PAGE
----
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                                    STATE OF NEW YORK
                        DIVISION OF HOUSING AND COMMUNITY RENEWAL
                              OFFICE OF RENT ADMINISTRATION
                                       GERTZ PLAZA
                                 92-31 UNION HALL STREET
                                 JAMAICA, NEW YORK 11433
                     
            ------------------------------------X  S.J.R. NO. 7218
            IN THE MATTER OF THE ADMINISTRATIVE :  ADMINISTRATIVE REVIEW
            APPEAL OF                              DOCKET NO.CK210147RO
                                                :  DRO DOCKET NO.31063G
                 DOUBLE A PROPERTY ASSOCIATES      TENANT: SARA A. BLAKNEY     

                                  PETITIONER    : 
            ------------------------------------X                             
              ORDER AND OPINION GRANTING PETITION FOR ADMINISTRATIVE REVIEW


                 On  November 21, 1988, the above-named petitioner-owner filed 
            a Petition for Administrative Review against an order issued on 
            December 1, 1986, by the Rent Administrator, 10 Columbus Circle, New 
            York, New York, concerning the housing accommodations known as 60 
            Turner Place, Brooklyn, New York, Apartment No. 2P,  wherein the 
            Rent Administrator determined that the owner had overcharged the 
            tenant.  This petition is considered as timely filed because the 
            Rent Administrator's order being appealed was not sent to the owner 
            at its last registered address as required pursuant to Section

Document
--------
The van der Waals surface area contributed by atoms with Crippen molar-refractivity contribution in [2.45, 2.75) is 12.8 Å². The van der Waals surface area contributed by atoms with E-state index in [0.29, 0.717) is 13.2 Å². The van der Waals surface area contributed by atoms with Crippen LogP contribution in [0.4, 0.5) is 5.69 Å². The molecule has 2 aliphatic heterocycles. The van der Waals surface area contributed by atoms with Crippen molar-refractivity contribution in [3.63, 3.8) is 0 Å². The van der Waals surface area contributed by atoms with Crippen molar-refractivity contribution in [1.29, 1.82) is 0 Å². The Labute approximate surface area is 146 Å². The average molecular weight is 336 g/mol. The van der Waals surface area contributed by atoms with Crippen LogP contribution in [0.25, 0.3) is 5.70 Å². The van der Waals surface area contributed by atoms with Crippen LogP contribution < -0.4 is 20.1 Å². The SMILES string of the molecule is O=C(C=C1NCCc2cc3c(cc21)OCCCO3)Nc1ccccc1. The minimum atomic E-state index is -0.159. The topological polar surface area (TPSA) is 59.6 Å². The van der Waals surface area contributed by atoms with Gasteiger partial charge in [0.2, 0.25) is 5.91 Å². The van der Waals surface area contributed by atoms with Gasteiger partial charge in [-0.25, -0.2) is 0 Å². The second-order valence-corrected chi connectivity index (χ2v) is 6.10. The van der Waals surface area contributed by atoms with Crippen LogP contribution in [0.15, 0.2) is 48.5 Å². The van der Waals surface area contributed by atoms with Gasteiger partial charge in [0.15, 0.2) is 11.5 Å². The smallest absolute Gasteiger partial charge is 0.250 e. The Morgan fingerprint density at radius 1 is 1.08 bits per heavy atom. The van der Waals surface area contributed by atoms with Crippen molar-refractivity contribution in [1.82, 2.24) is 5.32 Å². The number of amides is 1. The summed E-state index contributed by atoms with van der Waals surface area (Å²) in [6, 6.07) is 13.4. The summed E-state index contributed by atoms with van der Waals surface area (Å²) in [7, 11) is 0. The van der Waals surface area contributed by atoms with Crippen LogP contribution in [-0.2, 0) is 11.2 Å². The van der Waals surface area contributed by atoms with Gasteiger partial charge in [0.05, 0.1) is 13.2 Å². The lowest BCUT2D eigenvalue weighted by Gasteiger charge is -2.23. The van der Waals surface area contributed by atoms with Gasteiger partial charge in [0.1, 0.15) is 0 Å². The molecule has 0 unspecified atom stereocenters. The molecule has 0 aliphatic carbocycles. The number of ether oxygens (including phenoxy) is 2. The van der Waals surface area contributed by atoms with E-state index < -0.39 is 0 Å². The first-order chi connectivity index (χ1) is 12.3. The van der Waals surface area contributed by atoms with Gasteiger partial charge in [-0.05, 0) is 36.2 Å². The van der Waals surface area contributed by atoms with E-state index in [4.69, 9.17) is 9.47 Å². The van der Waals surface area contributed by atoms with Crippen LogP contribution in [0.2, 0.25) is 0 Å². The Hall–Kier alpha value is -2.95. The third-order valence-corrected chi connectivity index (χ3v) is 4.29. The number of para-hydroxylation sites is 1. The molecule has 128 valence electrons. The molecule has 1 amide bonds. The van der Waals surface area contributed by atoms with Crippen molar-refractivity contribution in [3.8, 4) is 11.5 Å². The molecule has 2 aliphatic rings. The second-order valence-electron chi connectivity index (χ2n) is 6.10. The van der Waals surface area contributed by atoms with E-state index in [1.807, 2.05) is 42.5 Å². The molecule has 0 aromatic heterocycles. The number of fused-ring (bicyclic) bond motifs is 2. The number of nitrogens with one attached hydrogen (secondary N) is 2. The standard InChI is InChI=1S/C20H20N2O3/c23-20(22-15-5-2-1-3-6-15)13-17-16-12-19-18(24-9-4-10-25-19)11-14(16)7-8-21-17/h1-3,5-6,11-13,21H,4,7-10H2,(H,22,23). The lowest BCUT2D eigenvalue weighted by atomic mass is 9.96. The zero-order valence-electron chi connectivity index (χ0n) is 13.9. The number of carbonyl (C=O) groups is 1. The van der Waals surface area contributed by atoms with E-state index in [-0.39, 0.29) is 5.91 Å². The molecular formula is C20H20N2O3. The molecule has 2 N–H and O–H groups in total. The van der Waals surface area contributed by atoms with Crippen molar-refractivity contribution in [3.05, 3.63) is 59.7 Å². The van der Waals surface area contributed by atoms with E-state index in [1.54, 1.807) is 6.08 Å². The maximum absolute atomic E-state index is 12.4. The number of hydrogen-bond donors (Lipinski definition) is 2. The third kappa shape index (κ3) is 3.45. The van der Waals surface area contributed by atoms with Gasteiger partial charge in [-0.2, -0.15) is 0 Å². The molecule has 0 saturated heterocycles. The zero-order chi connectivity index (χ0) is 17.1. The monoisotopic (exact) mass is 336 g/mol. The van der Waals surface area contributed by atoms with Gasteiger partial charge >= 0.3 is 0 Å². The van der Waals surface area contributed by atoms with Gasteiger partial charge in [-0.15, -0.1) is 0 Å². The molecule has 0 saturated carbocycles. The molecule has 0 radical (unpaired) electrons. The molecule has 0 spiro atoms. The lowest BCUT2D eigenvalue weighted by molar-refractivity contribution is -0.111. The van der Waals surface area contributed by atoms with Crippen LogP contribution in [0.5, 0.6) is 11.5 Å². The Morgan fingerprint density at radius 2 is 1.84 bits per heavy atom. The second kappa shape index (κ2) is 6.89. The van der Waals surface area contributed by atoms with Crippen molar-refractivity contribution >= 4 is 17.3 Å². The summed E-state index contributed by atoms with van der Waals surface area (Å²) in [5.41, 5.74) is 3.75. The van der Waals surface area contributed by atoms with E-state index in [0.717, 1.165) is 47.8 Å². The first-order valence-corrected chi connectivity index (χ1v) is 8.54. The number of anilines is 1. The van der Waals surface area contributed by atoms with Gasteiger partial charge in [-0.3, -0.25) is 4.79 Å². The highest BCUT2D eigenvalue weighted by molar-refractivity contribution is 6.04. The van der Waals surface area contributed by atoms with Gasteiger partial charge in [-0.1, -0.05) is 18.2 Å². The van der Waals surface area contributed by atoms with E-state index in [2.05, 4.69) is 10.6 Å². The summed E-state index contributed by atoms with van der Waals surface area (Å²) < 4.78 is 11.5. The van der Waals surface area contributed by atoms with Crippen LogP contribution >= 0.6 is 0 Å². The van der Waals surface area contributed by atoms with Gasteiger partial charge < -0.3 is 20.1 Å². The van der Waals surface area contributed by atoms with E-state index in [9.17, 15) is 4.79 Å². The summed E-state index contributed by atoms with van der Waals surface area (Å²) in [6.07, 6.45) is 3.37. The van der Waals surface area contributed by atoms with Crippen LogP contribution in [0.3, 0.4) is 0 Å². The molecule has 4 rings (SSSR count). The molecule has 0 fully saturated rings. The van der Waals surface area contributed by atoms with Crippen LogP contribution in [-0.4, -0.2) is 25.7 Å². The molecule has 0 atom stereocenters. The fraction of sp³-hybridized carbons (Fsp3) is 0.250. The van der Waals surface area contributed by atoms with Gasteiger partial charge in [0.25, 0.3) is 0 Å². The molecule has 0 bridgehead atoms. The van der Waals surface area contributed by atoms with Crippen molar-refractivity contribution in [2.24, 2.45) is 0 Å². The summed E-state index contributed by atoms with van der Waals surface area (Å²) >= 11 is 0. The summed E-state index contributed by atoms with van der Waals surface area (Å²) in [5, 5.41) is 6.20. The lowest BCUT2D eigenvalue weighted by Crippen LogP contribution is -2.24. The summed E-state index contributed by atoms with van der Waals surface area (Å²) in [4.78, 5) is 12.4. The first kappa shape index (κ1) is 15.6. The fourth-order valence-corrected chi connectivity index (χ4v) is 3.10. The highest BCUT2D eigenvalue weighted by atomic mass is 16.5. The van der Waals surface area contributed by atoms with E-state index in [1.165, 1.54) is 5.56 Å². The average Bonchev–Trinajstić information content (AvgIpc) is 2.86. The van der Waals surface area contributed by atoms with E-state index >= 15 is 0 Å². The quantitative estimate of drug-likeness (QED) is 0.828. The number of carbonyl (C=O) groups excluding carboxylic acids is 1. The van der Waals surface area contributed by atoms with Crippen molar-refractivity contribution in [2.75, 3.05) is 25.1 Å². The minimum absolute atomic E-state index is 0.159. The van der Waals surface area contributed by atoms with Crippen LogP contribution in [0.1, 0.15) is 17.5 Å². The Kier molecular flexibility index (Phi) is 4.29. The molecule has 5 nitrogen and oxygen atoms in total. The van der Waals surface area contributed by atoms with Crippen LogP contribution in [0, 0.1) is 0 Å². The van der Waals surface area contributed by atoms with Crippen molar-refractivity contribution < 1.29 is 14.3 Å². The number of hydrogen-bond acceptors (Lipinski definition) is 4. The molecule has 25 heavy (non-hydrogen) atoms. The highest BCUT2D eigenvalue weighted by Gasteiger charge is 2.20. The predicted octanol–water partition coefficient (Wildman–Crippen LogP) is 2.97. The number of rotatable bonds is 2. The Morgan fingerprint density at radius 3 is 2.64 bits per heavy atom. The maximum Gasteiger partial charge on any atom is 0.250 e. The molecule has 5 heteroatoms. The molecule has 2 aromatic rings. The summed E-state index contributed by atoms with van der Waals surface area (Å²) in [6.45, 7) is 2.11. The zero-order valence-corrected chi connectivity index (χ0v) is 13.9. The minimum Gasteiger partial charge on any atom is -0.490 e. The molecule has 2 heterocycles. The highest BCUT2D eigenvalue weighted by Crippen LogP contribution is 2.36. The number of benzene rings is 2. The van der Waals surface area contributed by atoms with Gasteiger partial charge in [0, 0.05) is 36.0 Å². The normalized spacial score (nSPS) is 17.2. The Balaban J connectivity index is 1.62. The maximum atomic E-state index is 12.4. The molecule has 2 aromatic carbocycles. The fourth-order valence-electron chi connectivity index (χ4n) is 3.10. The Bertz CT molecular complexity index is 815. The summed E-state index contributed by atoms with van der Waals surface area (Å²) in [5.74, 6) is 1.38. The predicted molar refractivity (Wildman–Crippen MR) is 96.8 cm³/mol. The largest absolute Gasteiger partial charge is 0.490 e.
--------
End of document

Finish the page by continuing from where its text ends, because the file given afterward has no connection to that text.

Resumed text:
2527.3(c) of the Rent Stabilization Code; during the course of the 
            proceeding before the Rent Administrator, in a letter dated October 
            15, 1986, the owner advised DHCR of its new address and such new 
            address was not used in the Rent Administrator's order; and the Rent 
            Administrator's order sent to the prior managing agent of the owner 
            was returned by the Post Office as undelivered.  

                 Subsequently, the petitioner-owner filed a petition in the 
            Supreme Court pursuant to Article 78 of the Civil Practice Law and 
            Rules, in the nature of mandamus, to have its petition expeditiously 
            determined.

                 The Administrative Appeal is being determined pursuant to the 
            provisions of Section 2526.1 of the Rent Stabilization Code.

                 The issue herein is whether the Rent Administrator's order was 
            warranted.

                 The Commissioner has reviewed all of the evidence in the record 
            and has carefully considered that portion of the record relevant to 
            the issue raised by the administrative appeal.